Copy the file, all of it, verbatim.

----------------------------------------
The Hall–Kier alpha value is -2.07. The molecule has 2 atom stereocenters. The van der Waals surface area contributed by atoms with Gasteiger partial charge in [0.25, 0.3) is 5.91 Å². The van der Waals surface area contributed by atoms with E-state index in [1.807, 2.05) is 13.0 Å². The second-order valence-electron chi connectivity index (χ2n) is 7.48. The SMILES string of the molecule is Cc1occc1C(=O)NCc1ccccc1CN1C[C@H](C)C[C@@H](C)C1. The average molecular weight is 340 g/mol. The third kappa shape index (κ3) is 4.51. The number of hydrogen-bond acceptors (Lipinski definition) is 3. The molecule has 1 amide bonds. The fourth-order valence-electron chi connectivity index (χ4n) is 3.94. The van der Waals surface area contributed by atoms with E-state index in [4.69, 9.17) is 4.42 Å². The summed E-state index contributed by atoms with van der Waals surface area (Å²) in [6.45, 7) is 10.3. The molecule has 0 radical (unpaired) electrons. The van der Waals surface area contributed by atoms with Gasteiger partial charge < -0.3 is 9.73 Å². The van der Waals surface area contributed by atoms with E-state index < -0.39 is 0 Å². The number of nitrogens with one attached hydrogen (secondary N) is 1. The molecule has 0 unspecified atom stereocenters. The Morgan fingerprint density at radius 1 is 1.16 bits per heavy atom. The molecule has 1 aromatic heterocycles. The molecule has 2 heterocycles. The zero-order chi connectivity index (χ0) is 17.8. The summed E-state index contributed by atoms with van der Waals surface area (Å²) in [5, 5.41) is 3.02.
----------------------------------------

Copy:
The Hall–Kier alpha value is -2.07. The molecule has 2 atom stereocenters. The van der Waals surface area contributed by atoms with Gasteiger partial charge in [0.25, 0.3) is 5.91 Å². The van der Waals surface area contributed by atoms with E-state index in [1.807, 2.05) is 13.0 Å². The second-order valence-electron chi connectivity index (χ2n) is 7.48. The SMILES string of the molecule is Cc1occc1C(=O)NCc1ccccc1CN1C[C@H](C)C[C@@H](C)C1. The average molecular weight is 340 g/mol. The third kappa shape index (κ3) is 4.51. The number of hydrogen-bond acceptors (Lipinski definition) is 3. The molecule has 1 amide bonds. The fourth-order valence-electron chi connectivity index (χ4n) is 3.94. The van der Waals surface area contributed by atoms with E-state index in [4.69, 9.17) is 4.42 Å². The summed E-state index contributed by atoms with van der Waals surface area (Å²) in [6.45, 7) is 10.3. The molecule has 0 radical (unpaired) electrons. The van der Waals surface area contributed by atoms with Gasteiger partial charge < -0.3 is 9.73 Å². The van der Waals surface area contributed by atoms with E-state index < -0.39 is 0 Å². The number of nitrogens with one attached hydrogen (secondary N) is 1. The molecule has 0 unspecified atom stereocenters. The Morgan fingerprint density at radius 1 is 1.16 bits per heavy atom. The molecule has 1 aromatic heterocycles. The molecule has 2 heterocycles. The zero-order chi connectivity index (χ0) is 17.8. The summed E-state index contributed by atoms with van der Waals surface area (Å²) in [5, 5.41) is 3.02.